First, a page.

Lynne Doughtie and Sung Hyun Park pose with the trophy

Lynne Doughtie had just taken up golf when she snagged a premiere pro-am group at the KPMG Women’s PGA Championship. It was 2015. Michelle Wie was playing some of the best golf of her career and had won the U.S. Women’s Open the year before; Doughtie had just been elected to lead KPMG.

Their two worlds came together at Westchester Country Club for what was the first year of a brand-new partnership between KPMG, the LPGA and PGA of America, who united to re-brand and revitalize what had previously been the LPGA Championship. As the first female to be named U.S. Chairman and CEO of KPMG, Doughtie knew a thing or two about being in unfamiliar territory but playing alongside a major champion like Wie had the executive slightly intimidated.

“You watch these amazing athletes up close and it’s so impressive and inspiring and also humbling in that you think, ‘why can’t I do what they do?’” Doughtie said during a recent phone interview. “I just find the LPGA players to be so engaging, so helpful, so grateful for you know all of the things that we’re doing as part of the Championship. It really has been a real pleasure to get to know them personally, too.”

Doughtie has been a fixture at the KPMG Women’s PGA Championship since its inception, as both a participant in the pro-am and as an annual speaker at the Women’s Leadership Summit. But she will miss the 2020 Championship being staged at Aronimink Golf Club. Doughtie’s five-year term at the helm of KPMG comes to an end in June. The CEO’s tenure would have wrapped up right around the time the Championship was originally scheduled to be staged June 23 – 28 but was postponed until October due to COVID-19.

“It’s really been one of the highlights of my career with KPMG and it’s hard to believe that we’re celebrating the sixth KPMG Women’s PGA Championship this Fall,” Doughtie said. “Obviously, with COVID-19 we’ve got our work cut out for us in how we’re going to have to adapt and do things in new ways, but I know we’re up to that challenge and we’re going to try and make it very special.”

The KPMG Women’s PGA Championship has become just that. Special. Through the event’s transformation, it has become a catalyst for change for women both on and off the golf course.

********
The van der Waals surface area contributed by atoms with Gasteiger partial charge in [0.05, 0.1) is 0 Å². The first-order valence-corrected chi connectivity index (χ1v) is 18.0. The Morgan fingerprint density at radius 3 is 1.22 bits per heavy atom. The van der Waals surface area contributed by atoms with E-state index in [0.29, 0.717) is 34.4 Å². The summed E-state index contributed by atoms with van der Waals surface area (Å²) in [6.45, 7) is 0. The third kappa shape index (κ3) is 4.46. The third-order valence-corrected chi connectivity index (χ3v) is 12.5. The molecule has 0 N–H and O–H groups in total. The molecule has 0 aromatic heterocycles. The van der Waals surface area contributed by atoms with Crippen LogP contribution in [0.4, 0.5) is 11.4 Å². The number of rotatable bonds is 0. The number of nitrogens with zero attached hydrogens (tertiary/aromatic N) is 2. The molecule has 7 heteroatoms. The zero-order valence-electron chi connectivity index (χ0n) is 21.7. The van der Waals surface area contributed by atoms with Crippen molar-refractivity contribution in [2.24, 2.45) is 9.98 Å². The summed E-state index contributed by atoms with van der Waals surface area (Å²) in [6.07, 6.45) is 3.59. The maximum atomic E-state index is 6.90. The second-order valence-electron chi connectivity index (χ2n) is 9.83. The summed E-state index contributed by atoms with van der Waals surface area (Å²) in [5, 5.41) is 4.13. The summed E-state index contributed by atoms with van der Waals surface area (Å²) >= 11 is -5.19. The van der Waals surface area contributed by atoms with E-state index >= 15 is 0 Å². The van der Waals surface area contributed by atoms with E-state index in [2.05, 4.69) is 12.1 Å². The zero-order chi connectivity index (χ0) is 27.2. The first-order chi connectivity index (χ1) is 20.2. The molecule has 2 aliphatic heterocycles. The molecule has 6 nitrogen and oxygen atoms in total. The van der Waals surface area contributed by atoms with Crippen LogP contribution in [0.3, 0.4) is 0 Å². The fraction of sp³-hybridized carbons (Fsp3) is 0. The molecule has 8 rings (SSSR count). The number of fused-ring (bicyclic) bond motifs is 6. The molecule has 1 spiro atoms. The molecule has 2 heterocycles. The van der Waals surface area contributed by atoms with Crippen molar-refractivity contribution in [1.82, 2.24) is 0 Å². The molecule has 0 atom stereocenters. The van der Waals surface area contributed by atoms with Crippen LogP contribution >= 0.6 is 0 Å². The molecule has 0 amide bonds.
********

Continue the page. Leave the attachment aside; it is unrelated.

First, that change came with money. In 2015, the Championship had a purse of $3.5 million dollars, which at the time was one of the highest on the LPGA Tour. In September, the women will compete for $4.3 million dollars, which is nearly half a million dollars more than the year before and the largest purse increase on Tour in 2020.

Second, was the venues. The Championship put a premium to staging their event at the best courses, not just in the women’s game, but in all of golf. Since 2016, the Championship has been staged at Sahalee Country Club, Olympia Fields Country Club, Kemper Lakes Golf Club, Hazeltine National Golf Club, and in 2020 will be held at Aronimink Golf Club. Before KPMG, the LPGA and PGA of America joined forces, none of these courses had hosted a women’s major.

Third, was business. The KPMG Women’s PGA Championship sought to find a way to empower women to continue their climb towards the C-Suite, which at the time was occupied by less than 20 percent women. They saw the week of the Championship as an opportunity to unite women in business with those in the sporting world by hosting the Women’s Leadership Summit on-site at the golf course. The Summit has featured the who’s who in sport, like Olympic gold medalists Lindsey Vonn and Michelle Kwan, as well as those in business, like Target Chairman and CEO, Brian Cornell, and former U.S. Secretary of State, Condoleeza Rice. With the success of the KPMG Women’s Leadership Summit, more than a dozen LPGA Tour stops followed suit and implemented their own empowerment events.

“That’s exactly what we hoped would happen, that we would encourage this more and more,” Doughtie said about inspiring the growth of the women’s events. “We’ve had close to 50 percent of our past participants be promoted and many of those into the C-suite, so we feel really proud about that.”

Finally, Doughtie and the team at KPMG discovered a way to use the Championship to not only empower the leaders of today but the next generation, too. The Future Leaders Program provides scholarships to young women in low income communities to help them attend college and provide them with leadership programming as well. The program is funded directly through proceeds generated by the KPMG Women’s PGA Championship. In 2020, Doughtie participated in a virtual graduation celebration with the first inaugural class to graduate through the program.

To say the partnership between KPMG, the LPGA and the PGA of America has been a success would be an understatement. The transformation of the Championship has been one that has spilled over to create lasting benefits for women and inspired countless other Tour events to do the same.

“My hope is we keep that momentum going,” Doughtie said as she steps away from KPMG, “keep growing the game of golf, not only for women, but the important work of women’s leadership, as well as these future generations coming behind us.”

Doughtie, like so many golfers, has been bit by the bug. She’s developed a real love of the game, and since that first pro-am experience alongside Wie in 2015, she’s learned not to be intimidated. It’s a lesson she’s shared with other women too, a lesson in life both on and off the golf course.

“Because it’s so hard, it just kind of hooks you,” Doughtie said. “You just want to go after it and keep trying and trying, and so I’ve really found a passion for it myself where I’m determined that one of these days, I’m going to put a good round together.”

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